NASCAR has currently suspended the driver of the No. 1 Toyota Tundra while investigations are under way. They are arranging a screening through their own resources, and when more concrete details emerge, they’ll simply decide Fike’s fate for themselves. Once they do, they should suspend him for a period of no less than a year while he completes a treatment plan and gets himself clean. Substance abuse in general is a bad thing…but heroin is even more dangerous. Everyone deserves a second chance because everyone makes mistakes; one can only hope that mistake wasn’t made on a race day for a driver whose races should have been about hard-charging action, not hiding addiction.

Although Aaron Fike and his lady friend were released on their own recognizance, David Green will pilot the No. 1 RFMS/Red Horse Racing Toyota Tundra pending investigations by the Mason County Police Departmant and NASCAR. In the meantime, a preliminary hearing for Fike is scheduled for July 19th.

For his sake, I hope it all works out. Too many other careers have already been thrown down the ugly drain of drugs.

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M. B. Voelker
07/11/2007 06:28 AM

A nice summary, but you have one point dead wrong.

Doing drugs is not a mistake.

Doing drugs is a deliberate, intentional choice.

If any of these idiots got hooked in the first place because someone tied them up and forcibly introduced drugs into their bodies or even because someone tricked them by concealing drugs in a substance that should have been innocuous we haven’t heard anything about the police looking for the perpetrators of those vile crimes.

Calling the deliberate, intentional choice to do drugs a mistake trivializes the practice and puts you in the position of enabling the druggies by providing them with an excuse.

When you say its a mistake you’re giving them one free shot rather than insisting that they think FIRST. And that is why those idiots feel free to do this in the first place — they know that the first time they get caught people will shrug it off instead of holding them accountable.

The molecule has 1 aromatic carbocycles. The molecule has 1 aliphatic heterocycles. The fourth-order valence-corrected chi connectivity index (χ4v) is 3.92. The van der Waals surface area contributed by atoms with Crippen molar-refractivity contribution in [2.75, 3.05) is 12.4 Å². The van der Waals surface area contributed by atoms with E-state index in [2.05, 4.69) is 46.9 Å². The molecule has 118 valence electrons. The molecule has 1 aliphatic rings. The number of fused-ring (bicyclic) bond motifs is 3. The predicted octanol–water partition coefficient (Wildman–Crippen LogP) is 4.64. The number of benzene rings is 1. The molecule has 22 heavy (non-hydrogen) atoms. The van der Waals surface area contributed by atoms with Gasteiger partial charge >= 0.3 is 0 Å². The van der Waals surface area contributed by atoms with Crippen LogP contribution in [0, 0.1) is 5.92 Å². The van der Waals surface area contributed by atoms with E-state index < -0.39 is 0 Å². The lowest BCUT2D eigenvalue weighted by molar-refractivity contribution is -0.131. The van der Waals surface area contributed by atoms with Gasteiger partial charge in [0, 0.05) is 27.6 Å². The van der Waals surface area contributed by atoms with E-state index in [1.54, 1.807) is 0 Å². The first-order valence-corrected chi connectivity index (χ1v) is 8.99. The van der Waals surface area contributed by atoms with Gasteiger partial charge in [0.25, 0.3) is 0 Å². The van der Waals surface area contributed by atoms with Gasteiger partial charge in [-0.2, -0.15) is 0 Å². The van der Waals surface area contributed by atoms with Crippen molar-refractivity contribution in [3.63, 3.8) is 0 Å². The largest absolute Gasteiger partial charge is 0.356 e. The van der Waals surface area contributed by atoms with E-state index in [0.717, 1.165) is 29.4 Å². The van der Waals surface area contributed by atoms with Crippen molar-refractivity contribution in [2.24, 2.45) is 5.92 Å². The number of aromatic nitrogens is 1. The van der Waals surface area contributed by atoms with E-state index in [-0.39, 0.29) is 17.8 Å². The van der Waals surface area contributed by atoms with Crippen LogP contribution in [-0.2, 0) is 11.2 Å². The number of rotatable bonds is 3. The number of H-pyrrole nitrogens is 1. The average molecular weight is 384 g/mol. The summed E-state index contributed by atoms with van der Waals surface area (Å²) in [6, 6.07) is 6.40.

Any elementary school child knows that doing drugs is wrong. Period. No exceptions. No excuses.

And as far as I’m concerned, any possible second chance should be earned with documented proof of having stayed clean for 5-10 years.

Robert Eastman
07/11/2007 09:15 AM

When a NASCAR racecar driver can make more money in a weekend than a normal person does in a year and can make more money in a year than most people make in a lifetime, it shows how “Totally Stupid” these drug users really are! I guess Mr. Fike can spend the rest of his life driving a truck over the road (for peanuts) instead of driving a truck on the race track. Oh, I forgot, “Druggies” aren’t allowed to drive trucks over the road. Oh well, I guess maybe Mr. Fike may have to push a broom for a living. What a total IDIOT !!!

07/11/2007 12:20 PM

1. An error or fault resulting from defective judgment, deficient knowledge, or carelessness.

Sounds like a mistake to me. Hope Fike cleans up his act.

07/11/2007 02:25 PM

I stand by my decision to call doing drugs a mistake, a lapse of judgment. Whatever you call it, it’s still such a terrible thing especially for a young person with so much promise. For his sake, I hope he’ll clean up his act and be able to move on with his life.

M. B. Voelker
07/11/2007 02:49 PM